Emphasis on proper military skill and supply was strongly emphasized by the delegates.  On the same day as the creation of minute companies, the Provincial Congress resolved
That, as the security of the lives, liberties and properties of the inhabitants of this province, depends under Providence, on their knowledge and skill in the art of military, and in their being properly and effectually armed and equipped, it is therefore recommended, that they immediately provide themselves therewith; that they use their utmost diligence to perfect themselves in military skill; and that, if any of the inhabitants are not provided with arms and ammunition according to law, and that if any town or district within the province is not provided with the full town stock of arms and ammunition . . . that the selectmen of such town or district take effectual care, without delay, to provide the same.[5]

Finally, the Congress voted to create a Committee of Safety, charged with the responsibility to “carefully and diligently . . . inspect and observe all and every such person or persons as shall at any time attempt or enterprise the destruction, invasion, detriment or annoyance of this Province . . . [The Committee] shall have the power . . . to alarm, muster, and cause to be assembled with the utmost expedition, and completely armed, accoutered . . . march to the place of rendezvous, such and so many of the militia of this Province, as they shall judge necessary for the ends aforsaid.”[6]  To support the logistical needs of the Committee of Safety, a sister committee was created to gather “such provisions as shall be necessary for [the militia’s] reception and support, until they shall be discharged by order of the Committee of Safety.”[7]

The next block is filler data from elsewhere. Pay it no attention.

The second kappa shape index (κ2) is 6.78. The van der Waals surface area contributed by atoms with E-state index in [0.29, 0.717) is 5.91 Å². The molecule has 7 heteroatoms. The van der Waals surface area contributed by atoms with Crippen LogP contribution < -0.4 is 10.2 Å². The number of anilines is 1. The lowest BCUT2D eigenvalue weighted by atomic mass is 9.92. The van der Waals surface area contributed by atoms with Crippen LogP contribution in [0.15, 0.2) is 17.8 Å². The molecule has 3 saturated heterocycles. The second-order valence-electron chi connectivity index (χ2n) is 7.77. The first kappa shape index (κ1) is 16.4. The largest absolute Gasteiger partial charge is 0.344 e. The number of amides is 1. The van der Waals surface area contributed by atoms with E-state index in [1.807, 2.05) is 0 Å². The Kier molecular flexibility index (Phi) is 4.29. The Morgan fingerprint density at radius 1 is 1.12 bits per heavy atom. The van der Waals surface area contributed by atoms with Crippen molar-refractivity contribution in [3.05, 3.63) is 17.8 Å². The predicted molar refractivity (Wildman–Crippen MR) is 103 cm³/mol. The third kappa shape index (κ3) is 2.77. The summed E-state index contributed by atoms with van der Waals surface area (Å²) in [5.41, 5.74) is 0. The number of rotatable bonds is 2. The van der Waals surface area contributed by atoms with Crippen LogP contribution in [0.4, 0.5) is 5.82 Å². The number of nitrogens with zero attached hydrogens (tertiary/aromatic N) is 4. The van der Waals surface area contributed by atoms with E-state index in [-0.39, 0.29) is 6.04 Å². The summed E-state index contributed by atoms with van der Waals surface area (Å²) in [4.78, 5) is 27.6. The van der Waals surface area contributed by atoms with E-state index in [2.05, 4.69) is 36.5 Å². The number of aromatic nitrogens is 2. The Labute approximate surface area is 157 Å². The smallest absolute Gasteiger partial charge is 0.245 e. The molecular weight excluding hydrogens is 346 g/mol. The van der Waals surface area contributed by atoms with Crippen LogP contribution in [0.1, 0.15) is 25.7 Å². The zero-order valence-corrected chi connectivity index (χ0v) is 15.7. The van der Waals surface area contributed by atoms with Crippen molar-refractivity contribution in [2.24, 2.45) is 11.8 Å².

Three days later, on October 29, 1775, the Massachusetts Provincial Congress addressed what appropriate military exercise the various militia and minute companies should adopt.  It is unknown what military drill Lexington’s militia utilized.  It is possible that the delegates considered the “Norfolk Exercise”.  Developed in England in 1757, the Norfolk Exercise, or “A Plan of Discipline, Composed for the Use of the Militia of the County of Norfolk”, had been adopted by many New England militia companies by 1768 and was declared the official drill of the colony in the early 1770’s.  However, the Massachusetts Provincial Congress instead ordered that “it be recommended to the inhabitants of this Province that in order to their perfecting themselves in the Military Art, they proceed in the method ordered by his Majesty in the year 1764, it being, in the opinion of this Congress, best calculated for appearance and defence.”[8]  Known as the 1764 Crown Manual of Arms, this was the drill used by the British troops stationed in Boston in 1775.

[1]  Edward M. Harris, Andover in the American Revolution, (Marceline, Missouri: Walsworth Publishing Company, 1976), 37.
[2] Massachusetts Provincial Congress, Saturday, October 22, 1774.
[3]  Massachusetts Provincial Congress, Wednesday, October 26, 1774.
[4]  Ibid
[5] Ibid
[6]  Ibid.
[7]  Ibid.
[8]  Massachusetts Provincial Congress, Saturday, October 29, 1774.